Last Wednesday, I thought that the biggest political story this week would continue to be the Senate’s apparently unstoppable confirmation of Brett Kavanaugh to the U.S. Supreme Court, and all of the damage to our future democracy that his confirmation would likely bring. I should have known better.
Living in today’s weird world of Trump, it seems that his White House reign keeps producing unsettling surprises virtually every week. The latest was The New York Times’ publication of an anonymous letter from a White House staffer who described him/herself as part of “the resistance.” The letter appeared almost simultaneously with legendary reporter Bob Woodward’s release of his new bombshell book “Fear: Trump in the White House.”
It’s too soon to know whether either of those developments will have a meaningful impact on the outcome of the November midterm elections. (They should…but then Trump’s outrageous behavior and statements in 2016 should have kept him from being elected in the first place.) We’re already seeing vigorous push-back from the White House and the GOP, and millions of right wing dollars are being spent for midterm Republican candidates to counter voter uncertainty.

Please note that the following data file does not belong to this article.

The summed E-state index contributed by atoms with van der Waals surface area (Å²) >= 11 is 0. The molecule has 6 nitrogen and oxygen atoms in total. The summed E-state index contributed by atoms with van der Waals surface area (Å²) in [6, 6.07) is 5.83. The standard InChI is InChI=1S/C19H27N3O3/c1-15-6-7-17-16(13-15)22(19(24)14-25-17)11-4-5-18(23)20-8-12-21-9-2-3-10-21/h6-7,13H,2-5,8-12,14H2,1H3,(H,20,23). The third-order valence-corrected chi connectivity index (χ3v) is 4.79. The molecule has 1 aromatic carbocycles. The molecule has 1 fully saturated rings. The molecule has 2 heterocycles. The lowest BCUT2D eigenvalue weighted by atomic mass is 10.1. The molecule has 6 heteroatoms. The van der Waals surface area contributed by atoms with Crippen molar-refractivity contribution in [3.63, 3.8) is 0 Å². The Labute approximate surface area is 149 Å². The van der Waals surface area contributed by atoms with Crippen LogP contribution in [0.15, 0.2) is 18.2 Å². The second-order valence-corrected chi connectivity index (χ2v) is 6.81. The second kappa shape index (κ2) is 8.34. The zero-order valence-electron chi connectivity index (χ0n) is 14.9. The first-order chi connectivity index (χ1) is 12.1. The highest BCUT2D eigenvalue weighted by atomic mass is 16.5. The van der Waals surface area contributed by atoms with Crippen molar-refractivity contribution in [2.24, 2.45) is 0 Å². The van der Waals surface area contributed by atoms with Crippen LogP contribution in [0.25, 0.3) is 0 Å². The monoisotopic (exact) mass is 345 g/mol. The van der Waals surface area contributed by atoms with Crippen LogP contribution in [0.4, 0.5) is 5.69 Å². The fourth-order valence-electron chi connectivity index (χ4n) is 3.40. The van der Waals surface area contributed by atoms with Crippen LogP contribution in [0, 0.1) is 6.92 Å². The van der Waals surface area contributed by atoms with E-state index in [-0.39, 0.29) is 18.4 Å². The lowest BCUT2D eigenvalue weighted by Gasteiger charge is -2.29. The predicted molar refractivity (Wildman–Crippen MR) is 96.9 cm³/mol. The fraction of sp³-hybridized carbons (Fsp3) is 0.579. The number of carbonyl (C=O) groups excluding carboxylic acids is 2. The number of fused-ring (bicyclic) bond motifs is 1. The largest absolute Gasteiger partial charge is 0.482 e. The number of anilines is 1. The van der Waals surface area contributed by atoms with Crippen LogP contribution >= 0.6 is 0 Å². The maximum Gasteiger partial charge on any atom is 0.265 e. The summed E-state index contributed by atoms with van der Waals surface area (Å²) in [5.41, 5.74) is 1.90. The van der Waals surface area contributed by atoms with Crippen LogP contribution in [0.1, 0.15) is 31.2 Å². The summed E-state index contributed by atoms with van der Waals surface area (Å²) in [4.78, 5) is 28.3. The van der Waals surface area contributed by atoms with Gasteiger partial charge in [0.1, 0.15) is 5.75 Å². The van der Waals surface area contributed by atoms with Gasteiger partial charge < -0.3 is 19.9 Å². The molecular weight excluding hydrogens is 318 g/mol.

During the remaining months of Trump’s time in office (however long that might be), I’m sure there will be many more occasions when we will learn disturbing facts about “The Donald’s” behavior as our nation’s chief executive. We can hope they don’t do too much damage. — And for now, that’s all I’m going to say about this latest strange chapter in our American history.